Three columns, none worthy of all 660 words.
It is the fact that the casinos – both tribal and commercial – don’t want the customers to think too much about.
If you gamble, you will lose.
And here’s another one: If you gamble more, you will lose more.
Gamblers themselves seem immune from the message, betting that the laws of probability do not apply to them. Policymakers, however, should look at some recently released numbers.
As reported in the Wall Street Journal, researchers at The Transparency Project at Harvard Medical School were given player data covering a two-year period from a European online casino called BWin. The analysis showed:
• On any given day, only 30 percent of gamblers finished in the black while 89 percent of those who continued to gamble over time lost money;
• Among heaviest gamblers – the top 10 percent of bettors – 95 percent ended up losing;
• Casinos make their profits from a small percentage of the biggest losers – just 2.8 percent of gamblers provided more than half the profits; just 10.7 percent provided 80 percent.
The last stat is the most damaging for the industry because it suggests that the industry depends upon problem gamblers, even addicts, for its profits.
It was just a routine brief in the paper over the weekend, reporting that the Tacoma School Board had voted to place its maintenance and operations levy on the ballot next February. But a statistic in the short article brought to mind the enormous issues facing the state surrounding the funding of public education.
The M&O levy “would replace the current levy that supports 24 percent of the school district’s day-to-day operations,” it said.
The state Supreme Court’s ruling in McCleary v. Washington ordered the state to step up to its constitutional mandate to fully fund basic education at the state level, not the local level. Yet in the 21 months since the ruling was handed down, the Legislature has barely paid lip service to the tough task of reducing reliance on unreliable and unequal local levies.
While they brag about the money added to the education budget last session, lawmakers and Gov. Jay Inslee still must tackle the portion of the McCleary issue — levy reform — that might make increasing the schools budget seem simple.
Earlier this week, I wrote about a search for the location in Lakewood where Chief Leschi was executed in 1858. We’re pretty sure it took place in what is now a quiet suburban development on Leschi Road Southwest.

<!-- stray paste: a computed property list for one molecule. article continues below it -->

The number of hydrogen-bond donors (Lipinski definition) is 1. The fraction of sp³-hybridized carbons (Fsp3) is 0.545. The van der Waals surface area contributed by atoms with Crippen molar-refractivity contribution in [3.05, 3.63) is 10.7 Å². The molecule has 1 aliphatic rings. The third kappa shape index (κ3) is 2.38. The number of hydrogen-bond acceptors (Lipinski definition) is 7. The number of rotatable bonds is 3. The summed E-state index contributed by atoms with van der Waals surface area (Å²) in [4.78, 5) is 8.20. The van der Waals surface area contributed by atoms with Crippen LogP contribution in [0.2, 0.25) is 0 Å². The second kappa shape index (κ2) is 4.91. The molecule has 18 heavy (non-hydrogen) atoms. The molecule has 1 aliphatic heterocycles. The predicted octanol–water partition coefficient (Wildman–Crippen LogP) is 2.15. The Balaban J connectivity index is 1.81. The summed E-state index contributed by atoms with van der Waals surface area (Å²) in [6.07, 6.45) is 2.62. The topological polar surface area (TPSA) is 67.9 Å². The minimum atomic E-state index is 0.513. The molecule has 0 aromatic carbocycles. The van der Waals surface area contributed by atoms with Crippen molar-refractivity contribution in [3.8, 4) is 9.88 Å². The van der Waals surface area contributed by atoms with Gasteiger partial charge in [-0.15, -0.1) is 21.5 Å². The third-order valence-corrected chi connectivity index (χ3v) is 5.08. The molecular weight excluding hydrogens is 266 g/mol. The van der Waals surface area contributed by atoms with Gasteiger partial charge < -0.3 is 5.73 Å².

Leschi was executed for his role in an uprising against a treaty forced on area tribes, an execution later found to be unjust. Leschi’s actions, however, pushed territorial authorities to strike a somewhat better deal, with a slightly better reservation and the right to fish in common with white settlers.
The language, however, lacked legal interpretation until 1974 when U.S. District Court Judge George Boldt ruled that “in common” meant 50 percent. The ruling caused years of political turmoil but was upheld by the U.S. Supreme Court, and Boldt is forever linked to tribal rights forged in the Medicine Creek treaty.
Thanks to a Twitter correspondent, Emmett O’Connell of Olympia, I realized another link between Boldt and Leschi. About 3,500 feet southeast of where Leschi was hanged, in an Edgewater Drive home overlooking Lake Steilacoom, lived George and Eloise Boldt and their children.
Those who believe in such things might believe Leschi’s spirit remains near where he died, that perhaps that spirit visited the judge while he was presiding over the trial.
I can’t say that I’m one of those people, but I shared the anecdote with state Supreme Court Justice Charlie Wiggins while conversing about the Leschi case. It brought to his mind a line from Chief Seattle’s oration in 1854.
“Let him be just and deal kindly with my people,” Seattle said of the white man, “for the dead are not powerless.”Peter Callaghan: 253-597-8657 peter.callaghan@ thenewstribune.com @CallaghanPeter